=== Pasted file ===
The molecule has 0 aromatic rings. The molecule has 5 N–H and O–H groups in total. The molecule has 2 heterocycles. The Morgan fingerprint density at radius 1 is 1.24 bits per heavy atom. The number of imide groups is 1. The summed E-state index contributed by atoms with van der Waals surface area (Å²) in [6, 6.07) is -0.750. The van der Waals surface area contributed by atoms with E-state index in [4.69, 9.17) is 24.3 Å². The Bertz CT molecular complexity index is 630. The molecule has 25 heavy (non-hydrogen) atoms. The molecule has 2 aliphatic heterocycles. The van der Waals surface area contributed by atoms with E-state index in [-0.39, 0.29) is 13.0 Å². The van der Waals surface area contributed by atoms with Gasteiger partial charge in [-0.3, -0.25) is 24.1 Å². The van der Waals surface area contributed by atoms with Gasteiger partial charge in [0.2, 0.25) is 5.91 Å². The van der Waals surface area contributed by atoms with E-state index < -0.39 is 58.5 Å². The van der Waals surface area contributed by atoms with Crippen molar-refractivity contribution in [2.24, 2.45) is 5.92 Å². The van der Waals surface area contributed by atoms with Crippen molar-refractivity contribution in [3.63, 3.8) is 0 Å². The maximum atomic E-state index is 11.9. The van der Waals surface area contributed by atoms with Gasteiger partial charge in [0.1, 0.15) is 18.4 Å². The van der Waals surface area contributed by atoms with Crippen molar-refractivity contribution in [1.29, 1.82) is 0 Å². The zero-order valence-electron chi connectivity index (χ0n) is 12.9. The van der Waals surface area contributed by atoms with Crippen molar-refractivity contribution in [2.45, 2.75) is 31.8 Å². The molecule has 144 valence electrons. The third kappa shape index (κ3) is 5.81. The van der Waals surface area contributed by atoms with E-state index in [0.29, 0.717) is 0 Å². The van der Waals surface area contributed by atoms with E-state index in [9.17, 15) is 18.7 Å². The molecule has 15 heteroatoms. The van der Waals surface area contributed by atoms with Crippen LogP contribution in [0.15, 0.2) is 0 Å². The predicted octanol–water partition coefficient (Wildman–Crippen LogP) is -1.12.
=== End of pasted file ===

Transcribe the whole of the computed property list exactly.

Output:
The molecule has 0 aromatic rings. The molecule has 5 N–H and O–H groups in total. The molecule has 2 heterocycles. The Morgan fingerprint density at radius 1 is 1.24 bits per heavy atom. The number of imide groups is 1. The summed E-state index contributed by atoms with van der Waals surface area (Å²) in [6, 6.07) is -0.750. The van der Waals surface area contributed by atoms with E-state index in [4.69, 9.17) is 24.3 Å². The Bertz CT molecular complexity index is 630. The molecule has 25 heavy (non-hydrogen) atoms. The molecule has 2 aliphatic heterocycles. The van der Waals surface area contributed by atoms with E-state index in [-0.39, 0.29) is 13.0 Å². The van der Waals surface area contributed by atoms with Gasteiger partial charge in [-0.3, -0.25) is 24.1 Å². The van der Waals surface area contributed by atoms with Gasteiger partial charge in [0.2, 0.25) is 5.91 Å². The van der Waals surface area contributed by atoms with E-state index < -0.39 is 58.5 Å². The van der Waals surface area contributed by atoms with Crippen molar-refractivity contribution in [2.24, 2.45) is 5.92 Å². The van der Waals surface area contributed by atoms with Crippen molar-refractivity contribution in [3.63, 3.8) is 0 Å². The maximum atomic E-state index is 11.9. The van der Waals surface area contributed by atoms with Gasteiger partial charge in [0.1, 0.15) is 18.4 Å². The van der Waals surface area contributed by atoms with Crippen molar-refractivity contribution in [1.29, 1.82) is 0 Å². The zero-order valence-electron chi connectivity index (χ0n) is 12.9. The van der Waals surface area contributed by atoms with Crippen molar-refractivity contribution in [2.45, 2.75) is 31.8 Å². The molecule has 144 valence electrons. The third kappa shape index (κ3) is 5.81. The van der Waals surface area contributed by atoms with E-state index in [0.29, 0.717) is 0 Å². The van der Waals surface area contributed by atoms with E-state index in [9.17, 15) is 18.7 Å². The molecule has 15 heteroatoms. The van der Waals surface area contributed by atoms with Crippen LogP contribution in [0.15, 0.2) is 0 Å². The predicted octanol–water partition coefficient (Wildman–Crippen LogP) is -1.12.